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EPA further limits sulfur. Will higher gas prices follow?

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Mario Anzuoni/Reuters/File

(Read caption) Gasoline drips off a nozzle during refueling at a gas station in Altadena, Calif. A new rule from the EPA would reduce the amount of sulfur allowed in gasoline from 30 parts per million to 10 parts per million in 2017.

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The federal government proposed new standards Friday that further limit the amount of sulfur in gasoline. Compared with previous reductions, Friday's proposal is slight. But many say it's enough to increase the price Americans pay at the pump.

"New requirements, new regulations are going to drive prices up," said Patrick DeHaan, senior petroleum analyst at, a gas price analysis website. "This isn’t the biggest change but it will cost motorists." 

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The jump could be as high as 9 cents in some places, according to the American Petroleum Institute (API), a trade association for the oil and gas industry. 

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"Consumers care about the price of fuel, and our government should not be adding unnecessary regulations that raise manufacturing costs, especially when there are no proven environmental benefits," Bob Greco, director of API's downstream group, said in a statement Friday. "We should not pile on new regulations when existing regulations are working.”  

That's an overestimation, according to the Environmental Protection Agency (EPA). It calculates the new standards will cost refiners no more than a penny per gallon of gasoline on average. The health-related benefits from reduced air pollution will be between $8 billion and $23 billion annually, according to the EPA.

The proposed rule would reduce the amount of sulfur allowed in gasoline from 30 parts per million to 10 parts per million in 2017.

Refiners have lobbied against the EPA's so-called Tier 3 program, which also include stricter tailpipe emission standards, saying a previous reduction in sulfur cost the industry billions.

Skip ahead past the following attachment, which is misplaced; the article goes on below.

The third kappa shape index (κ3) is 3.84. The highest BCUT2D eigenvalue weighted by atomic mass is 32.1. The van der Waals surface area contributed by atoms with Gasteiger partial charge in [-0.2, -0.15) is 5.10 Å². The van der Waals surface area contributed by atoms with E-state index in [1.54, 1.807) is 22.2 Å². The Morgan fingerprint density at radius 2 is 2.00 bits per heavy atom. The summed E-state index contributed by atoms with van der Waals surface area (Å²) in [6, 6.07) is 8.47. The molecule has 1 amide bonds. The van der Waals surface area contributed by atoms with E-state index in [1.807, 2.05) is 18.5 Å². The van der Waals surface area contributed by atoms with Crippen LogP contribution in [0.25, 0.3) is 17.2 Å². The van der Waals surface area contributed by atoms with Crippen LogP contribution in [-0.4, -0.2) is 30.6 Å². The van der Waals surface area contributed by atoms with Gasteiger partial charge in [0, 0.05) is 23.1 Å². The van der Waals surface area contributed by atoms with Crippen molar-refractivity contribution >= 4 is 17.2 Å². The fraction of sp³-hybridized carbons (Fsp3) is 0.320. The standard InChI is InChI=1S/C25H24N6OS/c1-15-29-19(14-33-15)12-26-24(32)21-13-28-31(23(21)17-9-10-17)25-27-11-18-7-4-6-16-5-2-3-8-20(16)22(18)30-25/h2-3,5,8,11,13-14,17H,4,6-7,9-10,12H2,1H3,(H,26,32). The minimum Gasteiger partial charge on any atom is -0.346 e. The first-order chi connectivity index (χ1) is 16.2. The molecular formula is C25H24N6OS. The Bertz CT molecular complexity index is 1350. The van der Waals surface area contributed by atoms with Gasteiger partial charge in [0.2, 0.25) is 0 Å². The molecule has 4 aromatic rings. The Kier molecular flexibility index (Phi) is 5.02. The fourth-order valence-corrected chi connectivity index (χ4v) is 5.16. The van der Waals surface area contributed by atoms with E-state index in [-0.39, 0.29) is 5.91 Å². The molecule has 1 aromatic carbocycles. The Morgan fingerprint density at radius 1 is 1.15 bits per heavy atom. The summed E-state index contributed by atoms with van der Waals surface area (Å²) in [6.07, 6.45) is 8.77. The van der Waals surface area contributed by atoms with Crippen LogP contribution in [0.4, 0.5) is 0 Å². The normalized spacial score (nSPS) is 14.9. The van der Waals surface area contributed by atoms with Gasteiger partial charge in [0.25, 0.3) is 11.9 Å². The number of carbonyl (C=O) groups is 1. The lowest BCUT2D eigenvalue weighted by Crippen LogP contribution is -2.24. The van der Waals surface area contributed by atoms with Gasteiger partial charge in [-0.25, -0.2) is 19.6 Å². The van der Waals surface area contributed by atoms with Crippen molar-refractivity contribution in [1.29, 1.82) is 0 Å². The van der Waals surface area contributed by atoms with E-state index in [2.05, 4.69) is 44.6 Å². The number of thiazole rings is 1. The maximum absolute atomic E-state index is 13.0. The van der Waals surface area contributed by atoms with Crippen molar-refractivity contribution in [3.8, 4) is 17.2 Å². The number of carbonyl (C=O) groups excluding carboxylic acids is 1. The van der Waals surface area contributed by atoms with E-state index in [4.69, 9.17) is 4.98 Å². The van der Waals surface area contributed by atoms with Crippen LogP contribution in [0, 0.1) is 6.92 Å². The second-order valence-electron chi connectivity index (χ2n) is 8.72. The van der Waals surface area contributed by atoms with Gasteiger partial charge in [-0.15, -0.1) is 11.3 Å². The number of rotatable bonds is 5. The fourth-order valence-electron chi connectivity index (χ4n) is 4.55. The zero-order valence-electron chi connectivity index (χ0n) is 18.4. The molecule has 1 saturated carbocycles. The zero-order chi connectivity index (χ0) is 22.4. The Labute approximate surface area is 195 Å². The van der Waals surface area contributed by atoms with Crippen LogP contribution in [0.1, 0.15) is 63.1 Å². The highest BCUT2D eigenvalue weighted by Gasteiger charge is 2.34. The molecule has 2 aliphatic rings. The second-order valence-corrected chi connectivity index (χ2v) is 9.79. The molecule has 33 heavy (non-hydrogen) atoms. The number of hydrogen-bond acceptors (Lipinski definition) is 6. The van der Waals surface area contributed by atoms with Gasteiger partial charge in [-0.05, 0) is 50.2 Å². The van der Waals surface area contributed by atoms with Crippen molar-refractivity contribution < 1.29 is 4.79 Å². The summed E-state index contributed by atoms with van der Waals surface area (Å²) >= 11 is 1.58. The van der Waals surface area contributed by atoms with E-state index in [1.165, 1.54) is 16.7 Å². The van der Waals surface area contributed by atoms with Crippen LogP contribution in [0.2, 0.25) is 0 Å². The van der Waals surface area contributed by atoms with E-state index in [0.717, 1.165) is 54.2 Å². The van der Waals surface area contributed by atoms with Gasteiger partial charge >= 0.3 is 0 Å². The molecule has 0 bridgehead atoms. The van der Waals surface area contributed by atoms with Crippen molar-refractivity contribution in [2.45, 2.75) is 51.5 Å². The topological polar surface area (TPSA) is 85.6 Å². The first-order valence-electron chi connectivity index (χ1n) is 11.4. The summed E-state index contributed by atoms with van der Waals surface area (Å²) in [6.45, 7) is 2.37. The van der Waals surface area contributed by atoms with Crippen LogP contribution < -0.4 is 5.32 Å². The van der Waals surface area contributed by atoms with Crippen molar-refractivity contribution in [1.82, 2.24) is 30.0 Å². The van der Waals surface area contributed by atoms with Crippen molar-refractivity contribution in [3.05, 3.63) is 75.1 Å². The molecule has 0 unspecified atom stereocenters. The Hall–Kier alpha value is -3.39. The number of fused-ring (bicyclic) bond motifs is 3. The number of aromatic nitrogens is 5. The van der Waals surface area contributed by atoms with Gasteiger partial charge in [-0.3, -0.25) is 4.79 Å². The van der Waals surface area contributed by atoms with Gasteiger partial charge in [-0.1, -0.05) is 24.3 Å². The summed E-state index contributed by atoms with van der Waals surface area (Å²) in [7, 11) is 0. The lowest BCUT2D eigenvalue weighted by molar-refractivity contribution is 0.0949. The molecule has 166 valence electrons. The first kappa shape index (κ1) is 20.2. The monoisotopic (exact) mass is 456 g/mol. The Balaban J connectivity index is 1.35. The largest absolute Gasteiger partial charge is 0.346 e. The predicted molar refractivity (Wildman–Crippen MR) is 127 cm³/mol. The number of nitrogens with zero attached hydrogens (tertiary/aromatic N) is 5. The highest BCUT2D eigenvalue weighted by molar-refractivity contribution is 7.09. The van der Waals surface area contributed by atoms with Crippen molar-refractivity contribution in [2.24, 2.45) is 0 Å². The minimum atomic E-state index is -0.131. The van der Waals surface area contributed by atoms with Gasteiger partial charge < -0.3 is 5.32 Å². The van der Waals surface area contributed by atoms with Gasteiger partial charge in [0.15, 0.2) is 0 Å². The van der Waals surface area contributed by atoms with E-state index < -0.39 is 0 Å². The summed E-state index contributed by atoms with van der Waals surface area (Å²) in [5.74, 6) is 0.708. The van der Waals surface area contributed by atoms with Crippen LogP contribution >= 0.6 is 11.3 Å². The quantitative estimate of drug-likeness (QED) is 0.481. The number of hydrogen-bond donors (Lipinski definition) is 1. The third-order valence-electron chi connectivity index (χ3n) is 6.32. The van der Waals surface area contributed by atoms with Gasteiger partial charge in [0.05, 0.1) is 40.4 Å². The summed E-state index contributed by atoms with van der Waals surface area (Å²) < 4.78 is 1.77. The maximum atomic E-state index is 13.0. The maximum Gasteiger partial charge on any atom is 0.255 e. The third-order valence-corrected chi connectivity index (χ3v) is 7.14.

“Tier 3 rulemaking that targets trace amounts of sulfur in gasoline is not worth the direct threat to our domestic fuel supply, consumer cost at the pump and American jobs,” said Charles T. Drevna, president of the American Fuel & Petrochemical Manufacturers (AFPM), a trade association representing fuel manufacturers, in a statement.

The new rules will cost the industry $10 billion in new infrastructure and $2.4 billion per year in operating costs, according to AFPM.

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It could take as much as three or four years before those costs trickle down to prices at the pump, according to Mr. DeHaan of It's not like a tax where the change happens overnight, he explained, and many drivers may not even notice the increase.

"Sometimes, a change like this can have a big impact and sometimes they have no impact," he said.  

The national average retail price of gasoline measure $3.64 Friday, according to AAA. That's down from $3.78 a month ago.

Environmental groups have praised the stricter limits on sulfur use and tailpipe emissions.

"Using lower sulfur gasoline in cars currently on the road will reduce as much pollution as taking 33 million cars off the road," said Paul G. Billings, senior vice president of the American Lung Association, in a statement Friday. "Passenger vehicles are major sources of ozone and particle pollution that pose serious threats to public health."